H. L. Mencken

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Noun1.H. L. Mencken - United States journalist and literary critic (1880-1956)H. L. Mencken - United States journalist and literary critic (1880-1956)
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References in periodicals archive ?
"An Infuriating American: The Incendiary Arts of H. L. Mencken" by critic and essayist Hal Crowther is a 92 page treatise on one of the most influential writers in American literature.
H. L. Mencken occupies a unique if ironic place in the history of Friedrich Nietzsche's American reception.
H. L. Mencken; NOTES ON DEMOCRACY; Dissident Books (Political Science) $14.95 ISBN: 9780977378814
I thought of that half-remembered tableau as I read Marion Elizabeth Rodgers's Mencken: The American Iconoclast, whose dust jacket bears a second subtitle, "The Life and Times of the Bad Boy of Baltimore" Rodgers is the third of a trio of biographers who have published full-length studies of H. L. Mencken in the past decade, the other two being Fred Hobson (Mencken: A Life) and myself (The Skeptic: A Life of H.
Readers who recall H. L. Mencken as an unrepentant antisemite will likely be surprised to learn that the noted American journalist once visited Jewish settlements in Palestine.
The pith and purity of his prejudices, the grit and grace of his language, the dazzle and buck of his outrage: Does it really matter what H. L. Mencken attacked?
H. L. Mencken earned his prominence for two reasons.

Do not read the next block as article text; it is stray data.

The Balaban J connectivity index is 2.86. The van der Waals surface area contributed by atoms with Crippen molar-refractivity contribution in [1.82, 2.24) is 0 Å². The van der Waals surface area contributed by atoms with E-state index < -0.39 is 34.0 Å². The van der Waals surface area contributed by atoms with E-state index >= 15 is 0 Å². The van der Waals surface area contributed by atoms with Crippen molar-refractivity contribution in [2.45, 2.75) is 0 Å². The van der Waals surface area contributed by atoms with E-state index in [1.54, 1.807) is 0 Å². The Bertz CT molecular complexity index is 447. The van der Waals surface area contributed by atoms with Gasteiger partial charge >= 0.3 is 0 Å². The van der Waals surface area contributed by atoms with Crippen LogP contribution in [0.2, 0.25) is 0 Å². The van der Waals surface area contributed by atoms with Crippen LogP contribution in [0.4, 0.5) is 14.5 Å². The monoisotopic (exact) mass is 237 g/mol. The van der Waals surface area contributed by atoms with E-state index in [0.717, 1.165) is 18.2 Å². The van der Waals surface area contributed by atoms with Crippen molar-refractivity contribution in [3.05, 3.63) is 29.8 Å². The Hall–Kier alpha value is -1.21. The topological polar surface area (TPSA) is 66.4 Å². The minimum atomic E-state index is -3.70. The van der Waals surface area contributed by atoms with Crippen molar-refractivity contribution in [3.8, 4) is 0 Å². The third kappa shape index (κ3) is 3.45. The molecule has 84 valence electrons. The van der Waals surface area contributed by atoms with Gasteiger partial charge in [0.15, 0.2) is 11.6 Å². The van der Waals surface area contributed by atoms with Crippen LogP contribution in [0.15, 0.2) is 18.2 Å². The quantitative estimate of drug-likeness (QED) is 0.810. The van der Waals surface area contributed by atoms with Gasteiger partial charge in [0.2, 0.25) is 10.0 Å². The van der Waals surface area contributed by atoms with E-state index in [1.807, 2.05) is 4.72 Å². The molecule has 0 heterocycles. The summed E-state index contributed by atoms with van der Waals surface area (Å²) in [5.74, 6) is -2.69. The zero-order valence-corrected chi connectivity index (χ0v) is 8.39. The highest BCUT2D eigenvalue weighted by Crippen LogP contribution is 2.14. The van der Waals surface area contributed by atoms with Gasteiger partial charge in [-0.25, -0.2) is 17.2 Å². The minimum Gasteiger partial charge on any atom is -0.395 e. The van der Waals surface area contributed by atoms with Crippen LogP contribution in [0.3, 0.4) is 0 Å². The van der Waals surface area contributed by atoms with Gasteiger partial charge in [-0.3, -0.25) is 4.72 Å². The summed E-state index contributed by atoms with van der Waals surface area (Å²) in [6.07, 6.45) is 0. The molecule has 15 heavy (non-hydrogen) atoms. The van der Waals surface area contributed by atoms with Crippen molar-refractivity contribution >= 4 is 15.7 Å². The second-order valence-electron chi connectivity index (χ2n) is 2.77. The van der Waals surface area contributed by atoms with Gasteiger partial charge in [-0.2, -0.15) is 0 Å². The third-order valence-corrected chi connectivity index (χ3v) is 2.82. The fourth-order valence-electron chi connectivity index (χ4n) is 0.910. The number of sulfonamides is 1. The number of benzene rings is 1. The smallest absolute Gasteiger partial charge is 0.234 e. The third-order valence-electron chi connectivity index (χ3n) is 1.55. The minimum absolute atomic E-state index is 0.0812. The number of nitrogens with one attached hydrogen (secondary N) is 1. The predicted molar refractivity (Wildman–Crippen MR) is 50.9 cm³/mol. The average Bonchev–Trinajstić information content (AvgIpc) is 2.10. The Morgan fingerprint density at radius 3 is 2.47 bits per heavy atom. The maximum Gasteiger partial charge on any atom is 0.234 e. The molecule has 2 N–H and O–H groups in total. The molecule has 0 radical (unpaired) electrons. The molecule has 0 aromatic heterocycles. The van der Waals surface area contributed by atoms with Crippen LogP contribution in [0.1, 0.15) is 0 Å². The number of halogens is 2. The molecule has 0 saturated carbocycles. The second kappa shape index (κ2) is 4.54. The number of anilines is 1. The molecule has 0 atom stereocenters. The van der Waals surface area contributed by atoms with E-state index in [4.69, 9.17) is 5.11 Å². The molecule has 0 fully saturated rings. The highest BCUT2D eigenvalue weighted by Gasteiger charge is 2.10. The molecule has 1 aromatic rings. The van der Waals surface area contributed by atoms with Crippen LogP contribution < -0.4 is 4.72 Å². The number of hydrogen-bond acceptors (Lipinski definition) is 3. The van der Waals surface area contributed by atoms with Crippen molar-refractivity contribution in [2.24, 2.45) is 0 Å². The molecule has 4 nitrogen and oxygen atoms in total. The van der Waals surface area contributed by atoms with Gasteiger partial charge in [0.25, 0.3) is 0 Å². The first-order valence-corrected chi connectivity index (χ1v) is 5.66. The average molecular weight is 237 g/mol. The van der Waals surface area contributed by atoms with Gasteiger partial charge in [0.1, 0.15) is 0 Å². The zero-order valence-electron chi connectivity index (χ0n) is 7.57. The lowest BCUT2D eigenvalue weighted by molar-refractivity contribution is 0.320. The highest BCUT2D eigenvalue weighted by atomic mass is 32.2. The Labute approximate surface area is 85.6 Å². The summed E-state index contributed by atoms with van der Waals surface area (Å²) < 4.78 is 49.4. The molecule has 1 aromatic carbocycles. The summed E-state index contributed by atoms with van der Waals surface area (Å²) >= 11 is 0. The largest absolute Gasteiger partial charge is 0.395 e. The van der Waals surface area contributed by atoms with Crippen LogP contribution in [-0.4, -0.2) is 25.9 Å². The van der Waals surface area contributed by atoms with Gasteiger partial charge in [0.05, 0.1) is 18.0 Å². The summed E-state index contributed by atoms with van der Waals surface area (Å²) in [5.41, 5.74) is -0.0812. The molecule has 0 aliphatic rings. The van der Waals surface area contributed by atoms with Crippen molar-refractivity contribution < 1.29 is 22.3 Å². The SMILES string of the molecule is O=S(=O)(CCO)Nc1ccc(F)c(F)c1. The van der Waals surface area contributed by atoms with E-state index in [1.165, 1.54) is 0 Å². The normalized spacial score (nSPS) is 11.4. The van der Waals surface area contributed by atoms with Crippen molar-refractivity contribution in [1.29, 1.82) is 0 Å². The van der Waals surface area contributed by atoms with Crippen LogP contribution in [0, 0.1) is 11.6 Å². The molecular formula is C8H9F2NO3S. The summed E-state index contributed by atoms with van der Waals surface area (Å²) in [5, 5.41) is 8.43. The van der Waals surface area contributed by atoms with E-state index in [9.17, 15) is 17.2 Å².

H. L. Mencken (1880-1956) was a bigoted, misanthropic elitist who ought to be sorely missed.
Darrow wrote a note to Baltimore journalist H. L. Mencken, who earned national attention for his coverage of the trial, in which the attorney said, "I made up my mind to show the country what an ignoramus he was and I succeeded."
The very name "Department of Justice" is ironic, the caustic critic H. L. Mencken claimed in 1926, calling the body a "fecund source of oppression and corruption." "It is hard to recall an administration in which it was not the center of grave scandal," he reported, recommending that a realistic history be written.
In 1923 Wallace Thurman briefly attended the School of Journalism (not Medicine, as Singh's introduction suggests) at USC, where his most important discovery was the work of H. L. Mencken. Mencken's appeal was, at least in part, based on the 1913 edition of his 1908 book The Philosophy of Friedrich Nietzsche.
a treatise by H. L. MENCKEN. Mencken first began writing on the American language in the Baltimore Evening Sun in 1910.